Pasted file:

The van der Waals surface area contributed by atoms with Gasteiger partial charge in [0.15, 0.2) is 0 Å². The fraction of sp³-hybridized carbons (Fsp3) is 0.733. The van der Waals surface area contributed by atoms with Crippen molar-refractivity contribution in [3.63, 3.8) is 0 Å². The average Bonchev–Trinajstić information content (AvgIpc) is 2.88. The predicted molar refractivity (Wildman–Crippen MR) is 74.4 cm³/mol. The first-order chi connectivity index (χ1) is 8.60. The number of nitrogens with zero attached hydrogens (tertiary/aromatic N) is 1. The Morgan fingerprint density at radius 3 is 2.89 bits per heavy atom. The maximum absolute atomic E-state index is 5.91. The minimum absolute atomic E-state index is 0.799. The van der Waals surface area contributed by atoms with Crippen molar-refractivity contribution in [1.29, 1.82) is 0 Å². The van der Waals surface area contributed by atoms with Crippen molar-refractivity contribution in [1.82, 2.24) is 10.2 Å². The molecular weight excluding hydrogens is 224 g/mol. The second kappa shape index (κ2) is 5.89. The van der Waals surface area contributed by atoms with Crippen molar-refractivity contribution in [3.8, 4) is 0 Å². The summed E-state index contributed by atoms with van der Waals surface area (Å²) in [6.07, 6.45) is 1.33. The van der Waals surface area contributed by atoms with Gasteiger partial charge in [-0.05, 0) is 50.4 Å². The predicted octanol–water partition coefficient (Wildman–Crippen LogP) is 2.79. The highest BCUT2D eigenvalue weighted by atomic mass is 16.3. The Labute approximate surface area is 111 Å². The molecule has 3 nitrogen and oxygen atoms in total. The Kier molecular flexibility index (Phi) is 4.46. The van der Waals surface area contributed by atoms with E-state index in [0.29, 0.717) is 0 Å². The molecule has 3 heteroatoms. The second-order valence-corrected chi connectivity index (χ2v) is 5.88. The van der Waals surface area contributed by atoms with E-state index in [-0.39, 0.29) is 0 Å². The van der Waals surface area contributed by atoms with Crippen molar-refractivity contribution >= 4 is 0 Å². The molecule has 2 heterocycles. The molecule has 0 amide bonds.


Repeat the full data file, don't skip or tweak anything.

The van der Waals surface area contributed by atoms with Gasteiger partial charge in [0.15, 0.2) is 0 Å². The fraction of sp³-hybridized carbons (Fsp3) is 0.733. The van der Waals surface area contributed by atoms with Crippen molar-refractivity contribution in [3.63, 3.8) is 0 Å². The average Bonchev–Trinajstić information content (AvgIpc) is 2.88. The predicted molar refractivity (Wildman–Crippen MR) is 74.4 cm³/mol. The first-order chi connectivity index (χ1) is 8.60. The number of nitrogens with zero attached hydrogens (tertiary/aromatic N) is 1. The Morgan fingerprint density at radius 3 is 2.89 bits per heavy atom. The maximum absolute atomic E-state index is 5.91. The minimum absolute atomic E-state index is 0.799. The van der Waals surface area contributed by atoms with Crippen molar-refractivity contribution in [1.29, 1.82) is 0 Å². The van der Waals surface area contributed by atoms with Crippen molar-refractivity contribution in [1.82, 2.24) is 10.2 Å². The molecular weight excluding hydrogens is 224 g/mol. The second kappa shape index (κ2) is 5.89. The van der Waals surface area contributed by atoms with Crippen molar-refractivity contribution in [3.8, 4) is 0 Å². The summed E-state index contributed by atoms with van der Waals surface area (Å²) in [6.07, 6.45) is 1.33. The van der Waals surface area contributed by atoms with Gasteiger partial charge in [-0.05, 0) is 50.4 Å². The predicted octanol–water partition coefficient (Wildman–Crippen LogP) is 2.79. The highest BCUT2D eigenvalue weighted by atomic mass is 16.3. The Labute approximate surface area is 111 Å². The molecule has 3 nitrogen and oxygen atoms in total. The Kier molecular flexibility index (Phi) is 4.46. The van der Waals surface area contributed by atoms with E-state index in [0.29, 0.717) is 0 Å². The molecule has 3 heteroatoms. The second-order valence-corrected chi connectivity index (χ2v) is 5.88. The van der Waals surface area contributed by atoms with E-state index in [-0.39, 0.29) is 0 Å². The van der Waals surface area contributed by atoms with Crippen molar-refractivity contribution >= 4 is 0 Å². The molecule has 2 heterocycles. The molecule has 0 amide bonds.